Los Angeles Lakers Pay Tribute to Kobe Bryant on Championship Rings

by Matthew Wilson
Los-Angeles-Lakers-Pay-Tribute-to-Kobe-Bryant-on-Championship-Rings

They say legends never die. The Los Angeles Lakers pay tribute to the late Kobe Bryant with their 2020 NBA championship rings. The basketball icon passed away earlier this year in a helicopter crash.

The last time the Lakers won an NBA championship it was Bryant leading them to victory. The team honored Bryant’s 20 year legacy with the team. The championship rings feature numerous easter eggs including tributes to Bryant’s career.

Each ring features a snake wrapping the player’s jersey number on the side of the ring. Throughout his career, fans called Bryant the “Black Mama” because he was an assassin on the court. Bryant reportedly developed the persona after watching Quentin Tarantino’s “Kill Bill” franchise.

The ring also features a removable top that pays legacy to Bryant and the other Lakers greats.

“We created a removable top that exposes the rafters that are up in Staples Center with [jerseys of] all of the retired Laker greats. With a special emphasis put on Kobe’s No. 8 and No. 24 jerseys. And it’s set on a snakeskin-texture background,” ring designer Jason Arasheben told ESPN.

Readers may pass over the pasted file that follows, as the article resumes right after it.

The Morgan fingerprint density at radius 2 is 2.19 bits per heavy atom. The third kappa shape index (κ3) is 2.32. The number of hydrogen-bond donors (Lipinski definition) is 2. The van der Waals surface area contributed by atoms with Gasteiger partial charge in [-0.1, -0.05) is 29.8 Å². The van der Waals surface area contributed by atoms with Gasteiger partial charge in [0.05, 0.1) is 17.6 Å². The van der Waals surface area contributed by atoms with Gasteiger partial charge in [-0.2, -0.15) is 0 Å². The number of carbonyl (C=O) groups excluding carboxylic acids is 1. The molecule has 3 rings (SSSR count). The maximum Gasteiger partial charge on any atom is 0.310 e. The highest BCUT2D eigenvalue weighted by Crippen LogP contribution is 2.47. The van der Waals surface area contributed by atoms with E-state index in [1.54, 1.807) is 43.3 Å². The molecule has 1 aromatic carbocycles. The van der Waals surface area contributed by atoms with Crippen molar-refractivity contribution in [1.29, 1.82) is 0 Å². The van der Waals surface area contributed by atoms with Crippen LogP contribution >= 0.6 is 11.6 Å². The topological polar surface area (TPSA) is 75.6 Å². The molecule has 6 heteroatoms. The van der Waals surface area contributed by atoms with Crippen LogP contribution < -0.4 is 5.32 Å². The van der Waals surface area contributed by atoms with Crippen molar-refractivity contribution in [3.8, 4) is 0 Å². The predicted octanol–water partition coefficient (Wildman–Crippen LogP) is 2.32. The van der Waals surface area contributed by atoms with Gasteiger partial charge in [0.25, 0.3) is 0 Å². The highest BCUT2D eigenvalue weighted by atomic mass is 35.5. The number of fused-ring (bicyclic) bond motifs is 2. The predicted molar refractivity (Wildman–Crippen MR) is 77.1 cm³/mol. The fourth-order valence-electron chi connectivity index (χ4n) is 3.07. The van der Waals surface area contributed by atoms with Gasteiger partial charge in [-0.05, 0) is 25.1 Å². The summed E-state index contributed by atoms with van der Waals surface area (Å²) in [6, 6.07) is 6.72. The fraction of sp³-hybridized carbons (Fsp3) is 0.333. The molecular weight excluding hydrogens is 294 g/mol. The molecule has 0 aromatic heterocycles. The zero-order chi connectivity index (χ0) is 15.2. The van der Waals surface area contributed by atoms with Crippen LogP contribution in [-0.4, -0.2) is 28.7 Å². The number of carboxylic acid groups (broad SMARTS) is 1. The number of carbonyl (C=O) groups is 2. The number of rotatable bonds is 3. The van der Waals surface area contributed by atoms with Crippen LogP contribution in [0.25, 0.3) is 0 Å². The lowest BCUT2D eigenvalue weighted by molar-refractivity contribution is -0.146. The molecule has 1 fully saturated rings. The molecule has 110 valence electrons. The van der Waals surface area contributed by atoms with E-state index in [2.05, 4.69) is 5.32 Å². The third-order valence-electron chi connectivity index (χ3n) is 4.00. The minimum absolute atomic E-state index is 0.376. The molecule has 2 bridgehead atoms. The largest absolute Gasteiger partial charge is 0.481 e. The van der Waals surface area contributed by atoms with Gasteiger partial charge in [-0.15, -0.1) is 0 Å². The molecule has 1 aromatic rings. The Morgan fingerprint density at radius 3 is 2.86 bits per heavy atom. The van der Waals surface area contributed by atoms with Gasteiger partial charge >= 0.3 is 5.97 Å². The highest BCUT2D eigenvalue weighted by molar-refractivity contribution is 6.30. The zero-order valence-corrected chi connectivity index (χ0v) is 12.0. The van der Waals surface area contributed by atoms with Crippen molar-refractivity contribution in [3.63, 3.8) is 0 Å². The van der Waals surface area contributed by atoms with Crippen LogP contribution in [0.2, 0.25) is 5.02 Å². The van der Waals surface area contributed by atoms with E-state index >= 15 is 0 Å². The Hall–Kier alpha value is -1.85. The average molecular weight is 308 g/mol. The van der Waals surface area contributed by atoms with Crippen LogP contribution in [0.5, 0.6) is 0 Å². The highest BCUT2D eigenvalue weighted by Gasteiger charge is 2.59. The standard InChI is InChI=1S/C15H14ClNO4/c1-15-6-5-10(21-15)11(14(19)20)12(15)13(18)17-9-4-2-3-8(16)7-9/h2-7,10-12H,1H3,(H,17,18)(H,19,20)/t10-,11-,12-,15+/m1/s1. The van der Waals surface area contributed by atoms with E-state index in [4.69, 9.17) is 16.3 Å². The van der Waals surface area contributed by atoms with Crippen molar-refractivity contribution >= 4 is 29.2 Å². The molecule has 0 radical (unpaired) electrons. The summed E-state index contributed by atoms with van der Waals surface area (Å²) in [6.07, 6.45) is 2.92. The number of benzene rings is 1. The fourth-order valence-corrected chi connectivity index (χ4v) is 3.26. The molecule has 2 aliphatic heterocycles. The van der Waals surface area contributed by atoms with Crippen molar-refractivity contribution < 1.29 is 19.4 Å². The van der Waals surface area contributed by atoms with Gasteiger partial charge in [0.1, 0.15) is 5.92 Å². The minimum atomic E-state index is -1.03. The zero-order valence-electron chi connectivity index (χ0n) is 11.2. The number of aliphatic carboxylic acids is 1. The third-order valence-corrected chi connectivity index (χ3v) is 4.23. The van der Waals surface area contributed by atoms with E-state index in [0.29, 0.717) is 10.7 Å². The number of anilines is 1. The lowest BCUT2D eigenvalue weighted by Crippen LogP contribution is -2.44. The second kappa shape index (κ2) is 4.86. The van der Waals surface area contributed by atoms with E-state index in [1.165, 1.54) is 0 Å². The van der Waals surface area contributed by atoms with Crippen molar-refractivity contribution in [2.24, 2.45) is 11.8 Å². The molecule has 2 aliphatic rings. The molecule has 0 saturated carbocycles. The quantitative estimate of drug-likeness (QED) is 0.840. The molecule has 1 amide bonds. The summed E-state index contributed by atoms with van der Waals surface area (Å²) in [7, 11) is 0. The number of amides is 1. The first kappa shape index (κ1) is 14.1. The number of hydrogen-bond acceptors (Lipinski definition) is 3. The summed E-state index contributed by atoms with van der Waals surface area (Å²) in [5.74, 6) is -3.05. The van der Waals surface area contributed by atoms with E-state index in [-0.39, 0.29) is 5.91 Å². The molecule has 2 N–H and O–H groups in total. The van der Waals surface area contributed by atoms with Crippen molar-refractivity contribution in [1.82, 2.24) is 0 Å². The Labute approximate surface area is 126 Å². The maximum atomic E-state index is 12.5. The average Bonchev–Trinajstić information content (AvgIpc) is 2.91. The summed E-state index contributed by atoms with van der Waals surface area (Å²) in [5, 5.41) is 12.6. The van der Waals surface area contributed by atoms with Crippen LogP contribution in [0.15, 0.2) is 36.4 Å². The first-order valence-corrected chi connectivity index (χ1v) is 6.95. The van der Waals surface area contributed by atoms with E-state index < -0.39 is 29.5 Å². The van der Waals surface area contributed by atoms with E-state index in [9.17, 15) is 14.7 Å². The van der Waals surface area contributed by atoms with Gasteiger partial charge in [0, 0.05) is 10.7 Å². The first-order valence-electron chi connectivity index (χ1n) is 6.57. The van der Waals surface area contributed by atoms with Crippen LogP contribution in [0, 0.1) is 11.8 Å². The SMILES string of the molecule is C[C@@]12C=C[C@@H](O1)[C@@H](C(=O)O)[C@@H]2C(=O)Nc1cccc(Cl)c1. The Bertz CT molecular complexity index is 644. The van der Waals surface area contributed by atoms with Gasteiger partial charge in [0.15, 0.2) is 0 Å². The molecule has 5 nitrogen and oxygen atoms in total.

Kobe Bryant Dies Earlier This Year

The sports world experienced one of its greatest shocks in January when Kobe Bryant passed. Bryant and his daughter 13-year-old daughter Gianna died when their helicopter crashed in California. Seven other people also passed when the aircraft went down.

After his death, fans, celebrities, and fellow NBA players began an outpouring of tributes and memorials for the athlete. Many consider Bryant to be one of the greatest players ever to grace the NBA court. Throughout his career, he had a fierce loyalty to the Lakers and to Los Angeles, staying with the team for 20 years.

He retired in 2017 but continued to mentor rising NBA stars. During his career with the Lakers, Bryant won the championship five times. His accomplishments are destined to go down in the halls of history, as well as his words of advice.

Outsider.com